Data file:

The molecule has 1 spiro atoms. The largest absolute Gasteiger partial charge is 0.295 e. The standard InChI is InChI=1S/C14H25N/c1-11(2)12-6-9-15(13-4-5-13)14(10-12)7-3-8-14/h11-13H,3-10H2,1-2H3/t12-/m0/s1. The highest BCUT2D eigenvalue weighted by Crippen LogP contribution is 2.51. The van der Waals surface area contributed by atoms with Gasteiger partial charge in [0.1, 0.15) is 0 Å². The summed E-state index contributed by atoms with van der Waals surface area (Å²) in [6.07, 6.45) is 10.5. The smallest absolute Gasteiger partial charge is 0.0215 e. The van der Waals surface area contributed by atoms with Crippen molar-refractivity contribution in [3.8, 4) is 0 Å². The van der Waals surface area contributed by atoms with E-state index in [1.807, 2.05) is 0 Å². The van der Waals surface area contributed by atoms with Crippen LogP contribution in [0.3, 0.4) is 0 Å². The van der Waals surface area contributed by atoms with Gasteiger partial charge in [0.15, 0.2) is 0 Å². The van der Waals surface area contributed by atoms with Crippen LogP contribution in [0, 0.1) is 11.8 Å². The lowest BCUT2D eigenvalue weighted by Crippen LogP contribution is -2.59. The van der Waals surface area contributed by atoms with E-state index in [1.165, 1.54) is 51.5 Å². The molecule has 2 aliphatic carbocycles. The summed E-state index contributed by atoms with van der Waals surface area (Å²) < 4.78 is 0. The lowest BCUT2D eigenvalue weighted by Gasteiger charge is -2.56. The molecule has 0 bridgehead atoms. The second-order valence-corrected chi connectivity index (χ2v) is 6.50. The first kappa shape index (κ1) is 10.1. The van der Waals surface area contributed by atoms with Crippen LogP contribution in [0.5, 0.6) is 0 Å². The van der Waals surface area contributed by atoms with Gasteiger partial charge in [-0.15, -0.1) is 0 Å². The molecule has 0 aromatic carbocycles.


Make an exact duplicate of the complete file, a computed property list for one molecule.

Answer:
The molecule has 1 spiro atoms. The largest absolute Gasteiger partial charge is 0.295 e. The standard InChI is InChI=1S/C14H25N/c1-11(2)12-6-9-15(13-4-5-13)14(10-12)7-3-8-14/h11-13H,3-10H2,1-2H3/t12-/m0/s1. The highest BCUT2D eigenvalue weighted by Crippen LogP contribution is 2.51. The van der Waals surface area contributed by atoms with Gasteiger partial charge in [0.1, 0.15) is 0 Å². The summed E-state index contributed by atoms with van der Waals surface area (Å²) in [6.07, 6.45) is 10.5. The smallest absolute Gasteiger partial charge is 0.0215 e. The van der Waals surface area contributed by atoms with Crippen molar-refractivity contribution in [3.8, 4) is 0 Å². The van der Waals surface area contributed by atoms with E-state index in [1.807, 2.05) is 0 Å². The van der Waals surface area contributed by atoms with Crippen LogP contribution in [0.3, 0.4) is 0 Å². The van der Waals surface area contributed by atoms with Gasteiger partial charge in [0.15, 0.2) is 0 Å². The van der Waals surface area contributed by atoms with Crippen LogP contribution in [0, 0.1) is 11.8 Å². The lowest BCUT2D eigenvalue weighted by Crippen LogP contribution is -2.59. The van der Waals surface area contributed by atoms with E-state index in [1.165, 1.54) is 51.5 Å². The molecule has 2 aliphatic carbocycles. The summed E-state index contributed by atoms with van der Waals surface area (Å²) < 4.78 is 0. The lowest BCUT2D eigenvalue weighted by Gasteiger charge is -2.56. The molecule has 0 bridgehead atoms. The second-order valence-corrected chi connectivity index (χ2v) is 6.50. The first kappa shape index (κ1) is 10.1. The van der Waals surface area contributed by atoms with Crippen LogP contribution in [0.5, 0.6) is 0 Å². The van der Waals surface area contributed by atoms with Gasteiger partial charge in [-0.15, -0.1) is 0 Å². The molecule has 0 aromatic carbocycles.